Al Gore feels optimistic about climate change. 6 stats he shared at TED2016 that show why.
By Thu-Huong Ha
Al Gore electrified the TED2016 theater with an update on An Inconvenient Truth. Photo: Bret Hartman / TED
“I was excited to be a part of the ‘Dream’ theme,” says Al Gore as he walks onto the TED2016 stage. “But then I found out I was leading off the nightmare section.” He admits that what we’ve doing to our world is a nightmare, and that the consequences we’re seeing are quite scary: “Every night on the news is like a nature hike through the Book of Revelation.”
But he is hopeful. Genuinely, truly optimistic. Here are six facts from his talk that show why:
In 1980, AT&T was curious how many people would adopt “big, clunky” cell phones in upcoming decades, so they commissioned a McKinsey study to forecast cell phone use by the year 2000. Their projection: 900,000 users. “That did happen,” says Gore, “in first three days.” They hugely underestimated because they didn’t account for the fact that the quality would improve and the cost would come down, both things happening with renewable energy.
In 2000, the best projections said that the world would be able to install 30 gigawatts of wind energy capacity by 2010. “We beat that mark by 14 and a half times over,” says Gore.
As for solar power, projections 14 years ago said that we could install one gigawatt per year by 2010. “We beat that mark by 17 times over,” says Gore. Last year, we beat it 58 times over. And this year, it looks like that will bump up to 68 times over. The point: solar power is increasing exponentially.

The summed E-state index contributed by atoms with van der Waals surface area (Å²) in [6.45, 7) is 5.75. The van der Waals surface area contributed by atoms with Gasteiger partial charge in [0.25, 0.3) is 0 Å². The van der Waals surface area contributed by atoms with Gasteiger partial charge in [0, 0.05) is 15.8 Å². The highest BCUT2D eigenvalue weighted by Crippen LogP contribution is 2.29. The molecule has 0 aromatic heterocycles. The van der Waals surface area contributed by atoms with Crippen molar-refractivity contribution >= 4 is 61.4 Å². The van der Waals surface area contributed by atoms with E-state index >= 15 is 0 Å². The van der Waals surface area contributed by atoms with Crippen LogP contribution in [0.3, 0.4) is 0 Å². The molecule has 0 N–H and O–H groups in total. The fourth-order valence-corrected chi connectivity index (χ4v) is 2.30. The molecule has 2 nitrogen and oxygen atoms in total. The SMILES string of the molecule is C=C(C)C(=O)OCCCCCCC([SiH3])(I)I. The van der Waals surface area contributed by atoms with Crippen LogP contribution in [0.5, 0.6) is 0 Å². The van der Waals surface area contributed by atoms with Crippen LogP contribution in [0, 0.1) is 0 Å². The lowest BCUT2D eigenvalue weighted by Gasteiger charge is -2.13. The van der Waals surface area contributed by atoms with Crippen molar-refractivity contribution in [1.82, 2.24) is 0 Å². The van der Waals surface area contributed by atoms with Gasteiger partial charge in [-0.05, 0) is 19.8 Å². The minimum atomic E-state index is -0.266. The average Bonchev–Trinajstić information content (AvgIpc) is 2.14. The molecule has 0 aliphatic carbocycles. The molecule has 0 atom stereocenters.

The cost of renewable energy has come down 10 percent per year for 30 years. “We are close to reaching grid parity — that line, that threshold below which renewable is cheaper than electricity from burning fossil fuels,” he says. “This is the biggest new investment opportunity in the history of the world.”
On December 26, 2015, Germany got 81 percent of its energy from renewables, mainly solar and wind.
And then there’s the fact that on December 12, 2015, 195 governments came together in Paris, under the United Nations, and decided to intentionally change the course of the global economy in order to protect the earth, as described by Christiana Figueres. The year before that 400,000 people marched in New York in support of climate change advocacy.
“When any great moral challenge is ultimately resolved into a binary choice between what is right or what is wrong, the outcome is preordained because of who we are as human beings,” says Gore. “The will to act itself is a renewable resource.”
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